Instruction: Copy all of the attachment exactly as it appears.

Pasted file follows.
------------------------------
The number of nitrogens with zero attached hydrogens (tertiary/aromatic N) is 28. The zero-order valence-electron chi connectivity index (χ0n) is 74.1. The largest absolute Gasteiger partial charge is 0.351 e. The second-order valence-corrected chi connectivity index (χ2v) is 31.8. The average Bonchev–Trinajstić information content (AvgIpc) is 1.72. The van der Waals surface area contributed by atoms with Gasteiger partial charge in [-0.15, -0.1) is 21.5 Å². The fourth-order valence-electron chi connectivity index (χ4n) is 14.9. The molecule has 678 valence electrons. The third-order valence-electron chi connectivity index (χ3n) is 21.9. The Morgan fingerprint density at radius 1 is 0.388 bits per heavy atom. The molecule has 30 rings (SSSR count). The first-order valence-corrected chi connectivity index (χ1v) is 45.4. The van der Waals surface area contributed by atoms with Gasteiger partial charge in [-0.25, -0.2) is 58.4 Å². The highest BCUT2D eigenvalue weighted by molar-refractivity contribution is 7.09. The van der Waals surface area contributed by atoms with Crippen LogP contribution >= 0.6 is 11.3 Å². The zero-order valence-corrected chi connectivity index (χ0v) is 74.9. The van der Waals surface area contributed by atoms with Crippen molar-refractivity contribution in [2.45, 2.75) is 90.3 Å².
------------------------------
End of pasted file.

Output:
The number of nitrogens with zero attached hydrogens (tertiary/aromatic N) is 28. The zero-order valence-electron chi connectivity index (χ0n) is 74.1. The largest absolute Gasteiger partial charge is 0.351 e. The second-order valence-corrected chi connectivity index (χ2v) is 31.8. The average Bonchev–Trinajstić information content (AvgIpc) is 1.72. The van der Waals surface area contributed by atoms with Gasteiger partial charge in [-0.15, -0.1) is 21.5 Å². The fourth-order valence-electron chi connectivity index (χ4n) is 14.9. The molecule has 678 valence electrons. The third-order valence-electron chi connectivity index (χ3n) is 21.9. The Morgan fingerprint density at radius 1 is 0.388 bits per heavy atom. The molecule has 30 rings (SSSR count). The first-order valence-corrected chi connectivity index (χ1v) is 45.4. The van der Waals surface area contributed by atoms with Gasteiger partial charge in [-0.25, -0.2) is 58.4 Å². The highest BCUT2D eigenvalue weighted by molar-refractivity contribution is 7.09. The van der Waals surface area contributed by atoms with Crippen LogP contribution >= 0.6 is 11.3 Å². The zero-order valence-corrected chi connectivity index (χ0v) is 74.9. The van der Waals surface area contributed by atoms with Crippen molar-refractivity contribution in [2.45, 2.75) is 90.3 Å².